MAID and the black hole of chronic pain

Personal Stories | July 27, 2022 | Ron Weber

Home / Personal Stories / MAID and the black hole of chronic pain
A photo of Ron and Lori Weber in Rome

Earlier this summer, Ron and his wife Lori generously shared their stories with us — Ron as a person living with chronic pain, the challenges of the health care system, and his decision to pursue medical assistance in dying (MAID); Lori as a caregiver to Ron and the experience of a loved one choosing MAID. Ron accessed MAID on July 11, 2022. We are grateful to both Ron and Lori for their honest accounts of this experience.

PART 1 – Ron’s story

I have been living in a black hole for quite a few years now. This black hole is a place that no one ever wants to visit and, once you end up getting there, getting out again is simply not possible. 

It’s not that I was looking to explore or inhabit this particular black hole, but sometimes we have no choice in where we end up living, or how we live. 

And after very many years, I have ended up thinking of this place I inhabit now, a place of unending pain, as a black hole. 

It’s a place no one else can really see into, but which encompasses your whole being and encases you in a special darkness which separates you from the world and the ones you love. 

Chronic pain does that, over time, slowly trapping you in your own body and diminishing your basic existence until little is left but the pain and managing the pain, as best you can. 

I’ve been living with chronic pain for almost half a century, which is way too long. And so it has come to the point now where the pain must end, and so it will, soon. 

BACKGROUND 

In terms of my medical history, I have been living with ankylosing spondylitis (AS), a form of inflammatory degenerative spinal arthritis, for over 40 years. This disease has caused me chronic pain since the mid to late 1970s, and severe chronic pain for more than the last 20 years. 

AS is also part of the family of autoimmune diseases which includes rheumatoid arthritis and lupus, as well as juvenile arthritis and psoriatic arthritis. As such, it is a highly variable disease and can manifest somewhat differently depending on the person and situation. Unfortunately, from what I’ve been able to determine, modern medical practice still does not understand all that much about spondyloarthritis conditions and autoimmune disease overall.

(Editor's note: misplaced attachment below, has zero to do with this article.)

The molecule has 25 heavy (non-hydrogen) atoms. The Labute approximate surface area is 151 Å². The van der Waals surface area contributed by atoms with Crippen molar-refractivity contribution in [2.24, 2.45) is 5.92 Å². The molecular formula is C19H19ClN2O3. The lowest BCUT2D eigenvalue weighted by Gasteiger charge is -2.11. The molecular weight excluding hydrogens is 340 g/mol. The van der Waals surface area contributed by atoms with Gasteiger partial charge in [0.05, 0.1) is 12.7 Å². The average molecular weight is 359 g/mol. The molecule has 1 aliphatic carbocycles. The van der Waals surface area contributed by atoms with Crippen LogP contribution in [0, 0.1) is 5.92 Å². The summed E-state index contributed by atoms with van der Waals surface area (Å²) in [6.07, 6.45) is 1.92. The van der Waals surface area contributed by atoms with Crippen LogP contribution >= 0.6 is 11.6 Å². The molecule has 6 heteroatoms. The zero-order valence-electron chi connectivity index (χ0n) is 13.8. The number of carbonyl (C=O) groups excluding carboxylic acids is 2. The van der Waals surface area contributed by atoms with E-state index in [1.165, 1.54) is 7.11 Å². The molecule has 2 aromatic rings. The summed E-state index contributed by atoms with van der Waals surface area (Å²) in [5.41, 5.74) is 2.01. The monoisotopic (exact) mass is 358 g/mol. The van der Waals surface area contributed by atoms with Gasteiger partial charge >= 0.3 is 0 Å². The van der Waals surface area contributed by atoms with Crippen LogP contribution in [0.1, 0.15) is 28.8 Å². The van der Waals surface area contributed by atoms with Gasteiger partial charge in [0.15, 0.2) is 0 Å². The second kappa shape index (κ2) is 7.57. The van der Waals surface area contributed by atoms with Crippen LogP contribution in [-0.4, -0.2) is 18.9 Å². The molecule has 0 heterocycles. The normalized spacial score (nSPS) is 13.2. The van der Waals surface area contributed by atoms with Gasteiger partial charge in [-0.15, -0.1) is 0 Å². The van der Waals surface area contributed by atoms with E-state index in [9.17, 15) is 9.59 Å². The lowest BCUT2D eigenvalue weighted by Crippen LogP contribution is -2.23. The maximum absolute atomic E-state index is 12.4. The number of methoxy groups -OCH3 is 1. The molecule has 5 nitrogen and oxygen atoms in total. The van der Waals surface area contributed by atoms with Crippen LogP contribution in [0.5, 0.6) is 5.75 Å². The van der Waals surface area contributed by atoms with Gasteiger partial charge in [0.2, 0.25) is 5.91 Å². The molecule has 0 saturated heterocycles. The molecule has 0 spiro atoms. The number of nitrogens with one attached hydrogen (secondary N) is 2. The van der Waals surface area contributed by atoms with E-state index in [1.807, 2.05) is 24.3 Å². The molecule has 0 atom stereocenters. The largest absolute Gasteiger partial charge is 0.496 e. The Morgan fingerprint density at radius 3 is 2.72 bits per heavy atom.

In fact, I never had ‘typical’ AS since my spinal vertebrae have never fused. Many of my vertebrae are degenerating and causing me severe pain, but much of my general body pain comes from my muscles and connective tissue, and not my joints. 

This may be partly why I had such a difficult time with diagnosis, since unlike most arthritic people, I’ve always been able to move my joints, and even my degenerating spine, fairly well. This has taken exercise, constant stretching, and massage therapy, up until the point where I couldn’t do that anymore. 

By looking at me, I suspect few people have known or suspected that I was dealing with degenerative arthritis most of my adult life. 

That is until the last decade or so. 

Back to the beginning: In 1977, I was hospitalized for a week in order for doctors to try to determine what was causing my severe chronic back pain. After a week of testing, my doctor, an orthopedic surgeon, in consultation with a rheumatologist, diagnosed ankylosing spondylitis. 

I had never heard of AS, no one I knew had ever had that disease, or even had heard of it, and there was no treatment. The diagnosis was that my spine would slowly degenerate and fuse over the next 20 years or so, if the disease followed its expected course. 

My AS did not follow the expected course, however. After about 10 years of wearing a back brace to prevent spinal curvature, the doctor determined that I likely did not have AS given the lack of fusion of spinal vertebrae. Unfortunately, the doctor was wrong about that and we now know that AS can manifest in very different ways in different people. 

Around about the same time, my disease went into partial remission and my pain levels decreased for the most part. For the next 10 to 15 years I still was dealing with some low to moderate level back pain, but not as severe as during that first decade. 

Around the turn of the millennium, in 2000 or so, I noticed that my back pain had been increasing in severity and persistence, and so was able to get to see a general practitioner.